When surgeons experience burnout, it can impact their ability to communicate effectively. That goes for patients, as well as co-workers and bosses. Whether you’re dealing with a ranking doctor, or a hospital administrator, it can be difficult to communicate effectively with your boss when you’re burnt out. In this article, we are going to discuss a few tips for communicating with your boss if you are feeling burnt out in your practice. Keep in mind that I am not taking sides.
Burnout is often coupled with stress and anxiety, which can cause some doctors to be rude or curt when talking with their co-workers or boss. Always do your best to be polite when you are talking with your boss (or your co-workers for that matter). Our goal here is to lessen your stress!
Explain How You Feel
It’s also helpful to talk to your boss (or a colleague) and explain to them what you are feeling. I don’t deny that this might be quite challenging. Empathy is not a principle exclusive to patient communication. Lower emotional intelligence/empathy and poor communication are correlated, and burnout is more common in environments that have these weaknesses. Someone has to break the ice. If your boss even understands just a little better how you’re feeling, they may be able to offer assistance or support.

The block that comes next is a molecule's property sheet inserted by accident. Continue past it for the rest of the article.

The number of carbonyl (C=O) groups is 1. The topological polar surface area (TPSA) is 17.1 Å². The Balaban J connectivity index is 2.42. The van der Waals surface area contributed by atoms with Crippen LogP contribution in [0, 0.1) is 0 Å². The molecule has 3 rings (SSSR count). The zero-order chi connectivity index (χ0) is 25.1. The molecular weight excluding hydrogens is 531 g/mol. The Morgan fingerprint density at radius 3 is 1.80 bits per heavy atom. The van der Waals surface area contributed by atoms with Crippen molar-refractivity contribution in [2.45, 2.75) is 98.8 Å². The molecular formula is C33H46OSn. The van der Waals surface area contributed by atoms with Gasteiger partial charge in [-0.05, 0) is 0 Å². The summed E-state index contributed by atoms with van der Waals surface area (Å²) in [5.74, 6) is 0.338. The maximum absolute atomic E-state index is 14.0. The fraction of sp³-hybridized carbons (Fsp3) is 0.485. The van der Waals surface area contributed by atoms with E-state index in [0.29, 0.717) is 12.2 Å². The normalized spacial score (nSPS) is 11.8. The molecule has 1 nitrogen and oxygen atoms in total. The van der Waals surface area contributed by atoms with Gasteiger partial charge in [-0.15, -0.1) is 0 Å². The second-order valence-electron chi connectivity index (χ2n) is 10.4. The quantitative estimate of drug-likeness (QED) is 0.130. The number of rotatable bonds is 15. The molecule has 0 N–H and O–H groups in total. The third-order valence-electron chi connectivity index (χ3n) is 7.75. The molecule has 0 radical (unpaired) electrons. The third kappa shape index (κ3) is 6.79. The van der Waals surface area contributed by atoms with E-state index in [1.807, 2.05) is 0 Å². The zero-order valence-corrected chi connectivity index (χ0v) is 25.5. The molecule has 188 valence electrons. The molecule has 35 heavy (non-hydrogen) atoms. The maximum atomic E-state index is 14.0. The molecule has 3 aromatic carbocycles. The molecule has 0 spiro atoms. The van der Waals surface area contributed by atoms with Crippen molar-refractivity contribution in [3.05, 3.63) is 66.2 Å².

Ask for Help if you Need it
I need you to step out of your shoes and take an independent perspective. If you think your boss truly has the desire and ability to help you be as successful at your job as possible, then don’t be afraid to talk with your boss about a recovery plan. If you think your boss is challenged in their empathy or resources to help, you may need to work with others. Either way, your goal is to improve communication through mutual understanding. You might arrange regular brief meetings that allow you to share the factors that are contributing to your decreased job satisfaction, such as: excessive paperwork, EHR, or long work hours.
Preventing Surgeon Burnout
Burnout can be damaging and debilitating for any surgeon. I know from my own experiences throughout my decades of work in medical school, training, and private practice. Through these experiences, I have crafted a methodology called The 8 PRACTICEs of Highly Successful Surgeons that is meant to help surgeons prevent and recover from burnout. This methodology can be utilized by any physician in any sub-specialty and aims to help you find rhythm between your work and family life so you can get the most out of both. Contact me today to talk about The 8 PRACTICEs of Highly Successful Surgeons and how they can be applied to your practice.